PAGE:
Peer reviewed means that a board of academic reviewers in the subject area of the journal, review materials for quality of research and adherence to editorial standards of the journal, before articles are accepted for publication.

For Presentations:

Presentations refer to presentations that have been FORMALLY accepted or invited at regional or national academic meetings. Presentations that you do in the context of your education, for instance on rounds or in clerkship conferences, etc. are NOT academic presentations and should not be listed on your CV.

If a poster was used for an oral presentation, it should be listed only once as an oral presentation.

Posters presented at meetings include both items that were only presented in this way or those which were followed by a publication. If you do follow a poster with a publication, cite that subsequent work on your CV rather than the meeting poster.

 ANYTHING LISTED ON YOUR CV or in ERAS should be able to be verified. This may be through internet searches, literature searches, etc. DO NOT risk any chance that someone viewing your CV will doubt your academic integrity.

COMMON MISSTEPS:

  • Avoid a glitzy appearance
  • Be honest
  • Use active voice, not passive voice
  • Avoid first person
  • Not separating information into subheadings
  • Pagination errors - heading at the bottom of one page, the section beginning on the next page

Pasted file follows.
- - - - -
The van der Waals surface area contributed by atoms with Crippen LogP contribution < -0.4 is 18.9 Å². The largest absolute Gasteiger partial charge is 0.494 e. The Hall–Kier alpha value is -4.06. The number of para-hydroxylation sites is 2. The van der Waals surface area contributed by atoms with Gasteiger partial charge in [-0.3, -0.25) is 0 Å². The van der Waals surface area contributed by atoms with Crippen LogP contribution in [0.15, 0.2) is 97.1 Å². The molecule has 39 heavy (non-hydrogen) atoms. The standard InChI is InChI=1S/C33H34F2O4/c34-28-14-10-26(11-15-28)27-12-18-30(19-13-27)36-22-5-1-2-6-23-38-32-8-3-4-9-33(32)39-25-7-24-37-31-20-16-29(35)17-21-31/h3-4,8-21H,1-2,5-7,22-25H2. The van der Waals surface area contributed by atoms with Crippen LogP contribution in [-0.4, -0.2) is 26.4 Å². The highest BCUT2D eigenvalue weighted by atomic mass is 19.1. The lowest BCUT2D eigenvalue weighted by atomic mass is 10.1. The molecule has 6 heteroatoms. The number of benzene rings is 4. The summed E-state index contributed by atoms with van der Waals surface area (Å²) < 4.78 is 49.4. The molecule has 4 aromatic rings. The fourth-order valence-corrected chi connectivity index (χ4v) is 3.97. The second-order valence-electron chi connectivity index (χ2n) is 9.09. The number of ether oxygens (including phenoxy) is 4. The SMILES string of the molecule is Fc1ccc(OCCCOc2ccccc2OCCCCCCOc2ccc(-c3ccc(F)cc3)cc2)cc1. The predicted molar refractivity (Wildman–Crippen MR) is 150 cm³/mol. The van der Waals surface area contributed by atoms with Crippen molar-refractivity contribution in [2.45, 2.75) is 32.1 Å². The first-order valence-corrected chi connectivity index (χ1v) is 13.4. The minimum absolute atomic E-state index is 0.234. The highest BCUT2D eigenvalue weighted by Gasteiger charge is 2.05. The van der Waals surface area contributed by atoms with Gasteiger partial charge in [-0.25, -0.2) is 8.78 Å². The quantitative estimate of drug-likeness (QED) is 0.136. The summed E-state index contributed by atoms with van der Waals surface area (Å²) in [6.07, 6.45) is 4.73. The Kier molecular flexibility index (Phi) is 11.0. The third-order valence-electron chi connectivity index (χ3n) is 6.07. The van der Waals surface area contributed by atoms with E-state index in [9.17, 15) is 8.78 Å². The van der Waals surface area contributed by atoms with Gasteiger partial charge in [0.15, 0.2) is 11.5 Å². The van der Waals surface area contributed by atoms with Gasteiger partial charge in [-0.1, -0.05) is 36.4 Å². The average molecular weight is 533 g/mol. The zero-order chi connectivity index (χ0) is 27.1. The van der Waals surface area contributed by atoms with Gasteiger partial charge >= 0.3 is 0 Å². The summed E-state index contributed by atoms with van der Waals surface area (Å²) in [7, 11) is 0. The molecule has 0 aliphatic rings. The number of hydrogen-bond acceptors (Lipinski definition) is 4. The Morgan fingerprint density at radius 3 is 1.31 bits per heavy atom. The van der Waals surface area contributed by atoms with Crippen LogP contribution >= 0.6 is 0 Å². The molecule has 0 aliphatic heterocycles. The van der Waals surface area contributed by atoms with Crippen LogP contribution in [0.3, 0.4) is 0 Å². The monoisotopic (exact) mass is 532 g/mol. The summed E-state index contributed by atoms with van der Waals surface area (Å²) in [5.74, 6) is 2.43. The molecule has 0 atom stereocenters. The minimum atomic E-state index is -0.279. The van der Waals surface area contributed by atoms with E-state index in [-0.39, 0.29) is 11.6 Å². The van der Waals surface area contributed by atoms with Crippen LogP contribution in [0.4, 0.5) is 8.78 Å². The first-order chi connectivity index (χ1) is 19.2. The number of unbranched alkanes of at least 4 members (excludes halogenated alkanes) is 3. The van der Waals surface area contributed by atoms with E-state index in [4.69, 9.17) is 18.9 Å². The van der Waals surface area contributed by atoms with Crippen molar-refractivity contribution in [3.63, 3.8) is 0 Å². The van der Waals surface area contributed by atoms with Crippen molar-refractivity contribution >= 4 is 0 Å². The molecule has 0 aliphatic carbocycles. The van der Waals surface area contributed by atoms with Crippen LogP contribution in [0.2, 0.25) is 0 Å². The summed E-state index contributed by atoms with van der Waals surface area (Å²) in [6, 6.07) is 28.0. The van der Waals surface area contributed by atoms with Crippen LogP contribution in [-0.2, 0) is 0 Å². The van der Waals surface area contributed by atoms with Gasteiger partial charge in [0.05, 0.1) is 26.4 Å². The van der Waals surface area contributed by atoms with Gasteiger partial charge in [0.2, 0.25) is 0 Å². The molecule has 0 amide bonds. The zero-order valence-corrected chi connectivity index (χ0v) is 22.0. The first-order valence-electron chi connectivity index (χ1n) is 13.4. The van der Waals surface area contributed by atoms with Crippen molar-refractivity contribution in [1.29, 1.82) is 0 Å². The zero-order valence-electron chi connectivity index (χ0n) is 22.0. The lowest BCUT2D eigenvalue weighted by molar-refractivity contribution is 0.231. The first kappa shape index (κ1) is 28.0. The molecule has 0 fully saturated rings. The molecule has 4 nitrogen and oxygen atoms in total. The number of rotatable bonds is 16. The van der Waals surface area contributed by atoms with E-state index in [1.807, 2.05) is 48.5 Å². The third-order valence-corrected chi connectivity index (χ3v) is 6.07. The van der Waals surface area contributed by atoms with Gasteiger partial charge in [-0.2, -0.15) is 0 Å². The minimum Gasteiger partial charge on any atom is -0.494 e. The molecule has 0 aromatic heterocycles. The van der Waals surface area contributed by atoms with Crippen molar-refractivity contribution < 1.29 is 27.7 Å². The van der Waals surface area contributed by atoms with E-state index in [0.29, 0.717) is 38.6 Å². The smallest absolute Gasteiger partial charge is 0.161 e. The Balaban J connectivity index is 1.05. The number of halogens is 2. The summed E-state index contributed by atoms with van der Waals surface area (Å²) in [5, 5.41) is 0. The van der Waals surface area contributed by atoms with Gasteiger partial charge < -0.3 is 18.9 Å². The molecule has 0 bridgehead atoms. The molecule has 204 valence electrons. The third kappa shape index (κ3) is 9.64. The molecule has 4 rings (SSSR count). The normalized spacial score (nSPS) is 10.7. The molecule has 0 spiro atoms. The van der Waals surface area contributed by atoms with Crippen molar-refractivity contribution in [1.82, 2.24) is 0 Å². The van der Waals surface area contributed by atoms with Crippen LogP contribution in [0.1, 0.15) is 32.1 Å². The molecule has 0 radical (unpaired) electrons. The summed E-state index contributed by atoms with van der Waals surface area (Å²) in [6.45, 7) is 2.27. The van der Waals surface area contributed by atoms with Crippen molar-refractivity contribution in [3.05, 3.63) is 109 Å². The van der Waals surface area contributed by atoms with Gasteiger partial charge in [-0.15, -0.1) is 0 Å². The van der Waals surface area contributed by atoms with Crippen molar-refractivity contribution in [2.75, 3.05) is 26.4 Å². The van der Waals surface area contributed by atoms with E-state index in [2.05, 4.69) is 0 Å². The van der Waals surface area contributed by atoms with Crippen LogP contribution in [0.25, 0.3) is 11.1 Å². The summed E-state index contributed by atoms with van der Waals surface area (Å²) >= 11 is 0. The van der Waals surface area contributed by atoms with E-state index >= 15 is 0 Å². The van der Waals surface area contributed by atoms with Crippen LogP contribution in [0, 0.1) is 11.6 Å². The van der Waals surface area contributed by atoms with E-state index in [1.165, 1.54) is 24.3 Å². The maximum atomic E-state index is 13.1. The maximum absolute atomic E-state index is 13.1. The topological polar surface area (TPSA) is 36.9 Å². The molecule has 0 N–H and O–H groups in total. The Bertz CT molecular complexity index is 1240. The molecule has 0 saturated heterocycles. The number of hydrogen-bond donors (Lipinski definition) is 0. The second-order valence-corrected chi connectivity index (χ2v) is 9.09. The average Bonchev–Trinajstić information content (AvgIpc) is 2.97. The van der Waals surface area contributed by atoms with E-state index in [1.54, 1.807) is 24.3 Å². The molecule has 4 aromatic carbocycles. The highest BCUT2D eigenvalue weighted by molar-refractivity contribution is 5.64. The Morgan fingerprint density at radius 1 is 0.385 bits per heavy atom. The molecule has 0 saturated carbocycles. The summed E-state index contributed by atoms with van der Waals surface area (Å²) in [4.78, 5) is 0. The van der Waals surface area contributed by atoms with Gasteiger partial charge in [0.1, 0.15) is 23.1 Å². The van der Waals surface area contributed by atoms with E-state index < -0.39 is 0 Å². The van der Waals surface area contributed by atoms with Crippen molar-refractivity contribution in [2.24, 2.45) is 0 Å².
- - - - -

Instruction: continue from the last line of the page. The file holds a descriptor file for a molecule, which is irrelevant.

• Not underlining or putting name in bold in publications
  • Not being consistent in formatting, font and font size
  • Manuscripts should have the SAME citation format
  • Not spell checking and proof-reading to catch these and other mistakes
  • Using University of Maryland Medical School instead of University of Maryland School of Medicine
  • Not putting items in chronological (education/employment/research) or reverse chronological order (publications)
  • Because the CV is read left to right, avoid placing dates on the left margin. This allows the activity to be focused on first.
  • People look for holes in your life, and there should be no extended period of time unaccounted for. It is better to say that you worked at McDonald’s for a year (and what’s wrong with that?) than to have them wonder where you might have been during that time.
  • Include activities in which you participated before medical school, including your college years. Even certain pre-college achievements (e.g., high school valedictorian, Eagle Scout) may be relevant.
  • Do NOT include SSN, age, gender, race, religion, political affiliation, marital/parental status, disability or national origin, DEA number or license numbers
  • Listing the expiration date instead of the date issued for licenses
  • Not including leadership, volunteering and sports activities from undergraduate years
  • Listing hobbies that would show a Program Director that you may be distracted (ie. playing video games, fantasy football, etc.

If you are not sure where an activity, publication or article should be listed, talk to your research mentor, specialty advisor, and/or your career advisory dean.

We are here to help whenever you’d like us to look at a draft!

Sample CV